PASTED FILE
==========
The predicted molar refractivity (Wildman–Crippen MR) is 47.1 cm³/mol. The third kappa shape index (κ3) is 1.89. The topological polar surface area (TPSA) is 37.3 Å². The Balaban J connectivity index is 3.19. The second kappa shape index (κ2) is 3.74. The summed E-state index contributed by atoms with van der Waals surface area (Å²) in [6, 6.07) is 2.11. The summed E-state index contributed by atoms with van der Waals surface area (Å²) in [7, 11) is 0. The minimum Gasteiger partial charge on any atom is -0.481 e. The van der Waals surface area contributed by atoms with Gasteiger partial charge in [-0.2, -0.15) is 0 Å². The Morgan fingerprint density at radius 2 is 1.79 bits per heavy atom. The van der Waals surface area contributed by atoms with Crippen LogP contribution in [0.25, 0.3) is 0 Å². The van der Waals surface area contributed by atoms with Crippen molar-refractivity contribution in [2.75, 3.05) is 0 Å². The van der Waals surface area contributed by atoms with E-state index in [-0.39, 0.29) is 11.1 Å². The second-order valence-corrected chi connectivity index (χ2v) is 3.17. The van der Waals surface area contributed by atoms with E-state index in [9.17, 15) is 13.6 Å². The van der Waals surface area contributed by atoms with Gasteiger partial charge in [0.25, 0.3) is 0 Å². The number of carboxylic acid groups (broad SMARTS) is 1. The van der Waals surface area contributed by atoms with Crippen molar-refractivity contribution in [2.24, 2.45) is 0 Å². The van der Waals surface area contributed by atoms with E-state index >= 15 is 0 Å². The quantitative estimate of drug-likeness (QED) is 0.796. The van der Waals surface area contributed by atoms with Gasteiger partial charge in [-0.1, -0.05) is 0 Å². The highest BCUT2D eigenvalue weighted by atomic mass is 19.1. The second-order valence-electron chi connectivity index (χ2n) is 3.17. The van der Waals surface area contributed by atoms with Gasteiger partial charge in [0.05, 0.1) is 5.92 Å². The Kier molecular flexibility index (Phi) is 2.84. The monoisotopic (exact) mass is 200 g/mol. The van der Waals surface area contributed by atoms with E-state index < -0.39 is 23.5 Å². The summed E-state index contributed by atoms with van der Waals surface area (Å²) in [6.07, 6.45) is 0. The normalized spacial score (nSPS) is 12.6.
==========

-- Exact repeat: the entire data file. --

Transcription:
The predicted molar refractivity (Wildman–Crippen MR) is 47.1 cm³/mol. The third kappa shape index (κ3) is 1.89. The topological polar surface area (TPSA) is 37.3 Å². The Balaban J connectivity index is 3.19. The second kappa shape index (κ2) is 3.74. The summed E-state index contributed by atoms with van der Waals surface area (Å²) in [6, 6.07) is 2.11. The summed E-state index contributed by atoms with van der Waals surface area (Å²) in [7, 11) is 0. The minimum Gasteiger partial charge on any atom is -0.481 e. The van der Waals surface area contributed by atoms with Gasteiger partial charge in [-0.2, -0.15) is 0 Å². The Morgan fingerprint density at radius 2 is 1.79 bits per heavy atom. The van der Waals surface area contributed by atoms with Crippen LogP contribution in [0.25, 0.3) is 0 Å². The van der Waals surface area contributed by atoms with Crippen molar-refractivity contribution in [2.75, 3.05) is 0 Å². The van der Waals surface area contributed by atoms with E-state index in [-0.39, 0.29) is 11.1 Å². The second-order valence-corrected chi connectivity index (χ2v) is 3.17. The van der Waals surface area contributed by atoms with E-state index in [9.17, 15) is 13.6 Å². The van der Waals surface area contributed by atoms with Gasteiger partial charge in [0.25, 0.3) is 0 Å². The number of carboxylic acid groups (broad SMARTS) is 1. The van der Waals surface area contributed by atoms with Crippen molar-refractivity contribution in [2.24, 2.45) is 0 Å². The van der Waals surface area contributed by atoms with E-state index >= 15 is 0 Å². The quantitative estimate of drug-likeness (QED) is 0.796. The van der Waals surface area contributed by atoms with Gasteiger partial charge in [-0.1, -0.05) is 0 Å². The highest BCUT2D eigenvalue weighted by atomic mass is 19.1. The second-order valence-electron chi connectivity index (χ2n) is 3.17. The van der Waals surface area contributed by atoms with Gasteiger partial charge in [0.05, 0.1) is 5.92 Å². The Kier molecular flexibility index (Phi) is 2.84. The monoisotopic (exact) mass is 200 g/mol. The van der Waals surface area contributed by atoms with E-state index < -0.39 is 23.5 Å². The summed E-state index contributed by atoms with van der Waals surface area (Å²) in [6.07, 6.45) is 0. The normalized spacial score (nSPS) is 12.6.